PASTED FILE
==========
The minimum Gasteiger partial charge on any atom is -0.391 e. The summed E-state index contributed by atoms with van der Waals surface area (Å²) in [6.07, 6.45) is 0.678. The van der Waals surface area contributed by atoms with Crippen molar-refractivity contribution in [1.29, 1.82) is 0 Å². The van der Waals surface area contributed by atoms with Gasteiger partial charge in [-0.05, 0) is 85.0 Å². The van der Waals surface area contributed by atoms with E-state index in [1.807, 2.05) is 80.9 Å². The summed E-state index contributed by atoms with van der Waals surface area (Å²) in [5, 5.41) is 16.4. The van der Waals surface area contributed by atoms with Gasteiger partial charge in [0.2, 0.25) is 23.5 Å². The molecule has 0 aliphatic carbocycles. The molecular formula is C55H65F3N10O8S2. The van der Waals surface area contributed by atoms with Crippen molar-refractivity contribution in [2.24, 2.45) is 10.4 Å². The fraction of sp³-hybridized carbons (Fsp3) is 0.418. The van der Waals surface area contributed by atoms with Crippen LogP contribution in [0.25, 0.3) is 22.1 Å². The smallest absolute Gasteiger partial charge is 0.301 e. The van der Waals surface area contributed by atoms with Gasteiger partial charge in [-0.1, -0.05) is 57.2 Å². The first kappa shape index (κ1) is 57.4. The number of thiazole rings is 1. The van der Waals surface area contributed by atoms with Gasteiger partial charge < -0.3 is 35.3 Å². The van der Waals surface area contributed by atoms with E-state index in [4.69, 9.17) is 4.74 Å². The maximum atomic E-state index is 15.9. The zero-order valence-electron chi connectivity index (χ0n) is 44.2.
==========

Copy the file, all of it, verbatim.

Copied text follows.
The minimum Gasteiger partial charge on any atom is -0.391 e. The summed E-state index contributed by atoms with van der Waals surface area (Å²) in [6.07, 6.45) is 0.678. The van der Waals surface area contributed by atoms with Crippen molar-refractivity contribution in [1.29, 1.82) is 0 Å². The van der Waals surface area contributed by atoms with Gasteiger partial charge in [-0.05, 0) is 85.0 Å². The van der Waals surface area contributed by atoms with E-state index in [1.807, 2.05) is 80.9 Å². The summed E-state index contributed by atoms with van der Waals surface area (Å²) in [5, 5.41) is 16.4. The van der Waals surface area contributed by atoms with Gasteiger partial charge in [0.2, 0.25) is 23.5 Å². The molecule has 0 aliphatic carbocycles. The molecular formula is C55H65F3N10O8S2. The van der Waals surface area contributed by atoms with Crippen molar-refractivity contribution in [2.24, 2.45) is 10.4 Å². The fraction of sp³-hybridized carbons (Fsp3) is 0.418. The van der Waals surface area contributed by atoms with Crippen LogP contribution in [0.25, 0.3) is 22.1 Å². The smallest absolute Gasteiger partial charge is 0.301 e. The van der Waals surface area contributed by atoms with Gasteiger partial charge in [-0.1, -0.05) is 57.2 Å². The first kappa shape index (κ1) is 57.4. The number of thiazole rings is 1. The van der Waals surface area contributed by atoms with Gasteiger partial charge < -0.3 is 35.3 Å². The van der Waals surface area contributed by atoms with E-state index in [4.69, 9.17) is 4.74 Å². The maximum atomic E-state index is 15.9. The zero-order valence-electron chi connectivity index (χ0n) is 44.2.